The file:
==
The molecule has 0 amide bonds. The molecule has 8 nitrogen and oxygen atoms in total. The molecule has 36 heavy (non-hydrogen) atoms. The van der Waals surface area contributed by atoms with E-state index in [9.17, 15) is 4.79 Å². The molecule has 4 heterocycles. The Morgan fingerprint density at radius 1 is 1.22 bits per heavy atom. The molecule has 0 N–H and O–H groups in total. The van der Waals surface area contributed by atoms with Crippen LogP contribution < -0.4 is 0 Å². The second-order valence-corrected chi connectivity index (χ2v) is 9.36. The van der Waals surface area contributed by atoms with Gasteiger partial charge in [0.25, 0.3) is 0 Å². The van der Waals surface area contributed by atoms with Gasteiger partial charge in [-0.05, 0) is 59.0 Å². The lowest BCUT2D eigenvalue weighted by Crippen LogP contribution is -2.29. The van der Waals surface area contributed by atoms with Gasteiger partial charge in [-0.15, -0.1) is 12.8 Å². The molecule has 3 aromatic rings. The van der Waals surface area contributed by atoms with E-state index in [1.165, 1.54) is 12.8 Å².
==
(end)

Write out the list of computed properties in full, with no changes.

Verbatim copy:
The molecule has 0 amide bonds. The molecule has 8 nitrogen and oxygen atoms in total. The molecule has 36 heavy (non-hydrogen) atoms. The van der Waals surface area contributed by atoms with E-state index in [9.17, 15) is 4.79 Å². The molecule has 4 heterocycles. The Morgan fingerprint density at radius 1 is 1.22 bits per heavy atom. The molecule has 0 N–H and O–H groups in total. The van der Waals surface area contributed by atoms with Crippen LogP contribution < -0.4 is 0 Å². The second-order valence-corrected chi connectivity index (χ2v) is 9.36. The van der Waals surface area contributed by atoms with Gasteiger partial charge in [0.25, 0.3) is 0 Å². The van der Waals surface area contributed by atoms with Gasteiger partial charge in [-0.05, 0) is 59.0 Å². The lowest BCUT2D eigenvalue weighted by Crippen LogP contribution is -2.29. The van der Waals surface area contributed by atoms with Gasteiger partial charge in [-0.15, -0.1) is 12.8 Å². The molecule has 3 aromatic rings. The van der Waals surface area contributed by atoms with E-state index in [1.165, 1.54) is 12.8 Å².